In 2018 maritime digitalisation is accelerating at an exponential rate. Driven by numerous factors including the reduction of costs, increase in availability, regulatory pressure, and the expectations of the industry’s next generation of digital natives, shipping is slowly but surely abandoning the status quo and embracing digital.
However, despite growth in digital, we are not there yet. Much of our industry still working on paper noon reports and 90% of the global fleet is still without access to vessel performance monitoring.
The gap between those investing in advanced digital solutions and those only just shifting to electronic reporting, however, looks set to decrease rapidly as options become more accessible and cost effective. A key factor is the number of satellites orbiting the earth, which has proliferated substantially over the last few years. One way this has already shifted the bar is the increased coverage of AIS (Automatic Identification System) data, to the point that we now have access to quality data on the location and route of vessels around the world.
However, there is no value in data without meaning. To be anything other than a cost, it must be analysed and transformed into useful information. On its own, AIS data can be useful in tracking, but to truly deliver value we have to enter the world of Big Data analytics – using data from multiple available data sources such as AIS, EU-MRV monitoring, weather, tidal information and even on-board data through increased ship to shore connectivity to derive answers to the questions owner, operators, shippers and charterers are asking.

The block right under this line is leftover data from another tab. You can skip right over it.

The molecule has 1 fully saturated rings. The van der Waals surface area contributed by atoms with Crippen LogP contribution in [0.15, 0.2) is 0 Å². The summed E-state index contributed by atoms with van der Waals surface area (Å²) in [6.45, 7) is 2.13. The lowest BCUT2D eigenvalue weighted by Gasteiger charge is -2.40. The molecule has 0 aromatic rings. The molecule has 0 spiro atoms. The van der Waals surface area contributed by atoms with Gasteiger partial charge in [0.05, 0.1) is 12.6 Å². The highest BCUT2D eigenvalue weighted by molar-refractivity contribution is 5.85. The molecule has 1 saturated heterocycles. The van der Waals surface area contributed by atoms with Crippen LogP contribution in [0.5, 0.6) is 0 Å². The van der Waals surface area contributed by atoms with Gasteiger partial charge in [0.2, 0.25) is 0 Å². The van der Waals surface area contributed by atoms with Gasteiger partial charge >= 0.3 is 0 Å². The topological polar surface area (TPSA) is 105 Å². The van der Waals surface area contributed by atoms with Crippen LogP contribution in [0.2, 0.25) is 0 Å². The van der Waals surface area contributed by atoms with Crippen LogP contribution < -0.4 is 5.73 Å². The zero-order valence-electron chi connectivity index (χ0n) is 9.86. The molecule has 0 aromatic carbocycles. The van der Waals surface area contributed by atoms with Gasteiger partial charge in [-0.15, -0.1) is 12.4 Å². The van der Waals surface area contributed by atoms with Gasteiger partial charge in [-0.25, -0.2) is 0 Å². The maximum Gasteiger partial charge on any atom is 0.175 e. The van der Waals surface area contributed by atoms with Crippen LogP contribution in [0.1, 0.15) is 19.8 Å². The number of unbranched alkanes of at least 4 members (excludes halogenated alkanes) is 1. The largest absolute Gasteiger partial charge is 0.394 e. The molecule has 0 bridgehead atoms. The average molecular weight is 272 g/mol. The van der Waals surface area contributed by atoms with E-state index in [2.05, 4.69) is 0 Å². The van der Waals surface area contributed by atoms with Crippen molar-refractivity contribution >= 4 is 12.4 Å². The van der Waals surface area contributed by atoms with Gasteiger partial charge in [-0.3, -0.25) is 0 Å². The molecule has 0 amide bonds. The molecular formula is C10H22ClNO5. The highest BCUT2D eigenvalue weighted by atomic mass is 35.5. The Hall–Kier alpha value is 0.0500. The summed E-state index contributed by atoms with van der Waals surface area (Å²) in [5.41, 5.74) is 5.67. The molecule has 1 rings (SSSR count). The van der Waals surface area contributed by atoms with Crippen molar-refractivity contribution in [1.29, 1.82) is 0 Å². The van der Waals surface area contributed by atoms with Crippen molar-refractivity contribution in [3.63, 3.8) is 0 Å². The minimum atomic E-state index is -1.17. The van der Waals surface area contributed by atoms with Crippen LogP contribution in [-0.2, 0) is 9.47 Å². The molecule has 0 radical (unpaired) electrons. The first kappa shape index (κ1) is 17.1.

Data analytics can help manage the issues that keep supply chain stakeholders up at night: Are ships following the agreed operational profile? Can anything be done to reduce fuel spend? Has the cargo been loaded safely? Are my shore-based teams getting what they need to be as productive as they can be?
With an unprecedented amount of data at its fingertips, the industry must now transform that data into actionable insights that enable shipowners, managers, and charterers to enhance the efficiency of their operations and boost their bottom lines. We anticipate that these problem-solving tools, like NAPA Fleet Intelligence, the industry’s first web service that provides ship operational insights 100% remotely, will proliferate in number and application over the next year. This is where we will see potential disruptors – the word that’s been on everyone’s lips this year – begin to rise.
2018 could be a significant tipping point for the industry on digitalisation. Economies of scale and external pressures, such as EU MRV and the finalisation of the ECDIS Mandate, will make digital tools more essential and accessible to those stuck in the paper age. While the opportunities of digital will open doors for those willing to move ahead of the pack even faster than they are now. We are moving into an exciting time for the digital sphere, and we at NAPA are excited to be leading the development of digital solutions that can help the industry be safer, more productive and more efficient across its touchpoints.